Thomas Redman often told Stanley, his son, that many times during the winter the boys would climb onto the roof of the school to stuff rags and paper down the chimney. When the teacher lit the wood fire in the morning the smoke soon filled the little room and it had to be vacated.
School often was dismissed for the day as often no adult was available to free the chimney. When questioned no student ever knew how the chimney ever got blocked up.
Until after the armistice of World War I, Haddonfield's movie house was still known as the "Bright Spot." It had 150 seats and stood near Haddon avenue on the highway adjacent to the two old buttonwood trees.
Charlie Peno, a Collingswood resident, was the manager, Stan Redman was in the ticket booth, and Tim, Stan's brother, was the ticket collector and tender of the coal furnace.
Mr Peno decided to promote a popularity contest with Haddonfield girls as the contestants. He took motion pictures of the girls with a hand cranked movie camera. The girls wore sports attire or dresses. During the evening shows the pictures were shown several times. Every ticket sold was accompanied by a blank slip attached, on which the holder could write the girl's name of his choice. The slips were dropped into a box in the lobby.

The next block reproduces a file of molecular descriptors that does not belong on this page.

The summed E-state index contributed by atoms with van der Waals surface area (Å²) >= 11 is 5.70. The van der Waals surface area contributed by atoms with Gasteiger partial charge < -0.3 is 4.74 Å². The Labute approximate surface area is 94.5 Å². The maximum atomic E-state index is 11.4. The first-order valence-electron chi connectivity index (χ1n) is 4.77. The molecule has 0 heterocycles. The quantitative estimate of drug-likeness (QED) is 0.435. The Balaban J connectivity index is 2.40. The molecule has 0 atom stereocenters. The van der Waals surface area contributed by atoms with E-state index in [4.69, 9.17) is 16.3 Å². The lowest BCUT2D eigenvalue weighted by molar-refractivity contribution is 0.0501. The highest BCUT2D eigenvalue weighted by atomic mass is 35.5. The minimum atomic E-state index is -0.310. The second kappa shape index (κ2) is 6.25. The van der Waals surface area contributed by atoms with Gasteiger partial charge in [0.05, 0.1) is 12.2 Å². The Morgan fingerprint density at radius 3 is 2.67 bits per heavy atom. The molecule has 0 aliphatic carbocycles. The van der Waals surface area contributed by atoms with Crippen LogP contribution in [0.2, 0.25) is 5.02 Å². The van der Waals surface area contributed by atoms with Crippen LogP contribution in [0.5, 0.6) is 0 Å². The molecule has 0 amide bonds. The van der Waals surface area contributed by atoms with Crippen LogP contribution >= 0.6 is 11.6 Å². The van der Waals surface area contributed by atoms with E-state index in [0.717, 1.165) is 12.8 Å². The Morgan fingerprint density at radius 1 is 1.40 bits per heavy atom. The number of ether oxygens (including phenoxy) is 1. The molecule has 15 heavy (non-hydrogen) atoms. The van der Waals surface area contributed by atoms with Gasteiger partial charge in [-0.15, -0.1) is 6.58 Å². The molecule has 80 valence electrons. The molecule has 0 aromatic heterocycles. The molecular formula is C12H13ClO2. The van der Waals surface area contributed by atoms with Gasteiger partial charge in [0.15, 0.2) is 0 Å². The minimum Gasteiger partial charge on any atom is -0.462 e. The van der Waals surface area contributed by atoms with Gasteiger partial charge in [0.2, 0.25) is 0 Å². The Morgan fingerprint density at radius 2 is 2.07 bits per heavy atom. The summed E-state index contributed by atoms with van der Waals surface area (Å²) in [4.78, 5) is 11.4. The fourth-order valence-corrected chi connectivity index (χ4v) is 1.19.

This promoted business as the townsfolk could vote for their favorites as many times as they went to the movies.
The contest ended and the board posted in the lobby of the theater where the daily score had been written during the contest proclaimed the winner to be a pretty young lady, Jennie Cassario.
The Atlantic Beauty Pageant finished a distant second that year to the Bright Spot's Popularity Contest.
Remember when the trolley car tracks ended on east Kings highway at Potter street and how the cars were switched over there to the tracks for the return trip to Camden? Occasionally there was a scene to be witnessed that attracted everyone.
A car would skid off the tracks onto the bricks with which the Highway was then paved. There was a wait until the next car arrived and a long bar would be attached between the two trolleys. The wayward car was then pulled back onto the tracks. The street's bricks were never damaged, only cracked. A patching job could be done before the next derailment.
In each car there were containers full of sand and pipes from them could be poured through pipes onto the rails for traction during icy, cold weather, or when sudden stops were required.
The system was not too successful as the cars were so long that the wheels did not reach enough sand in time.
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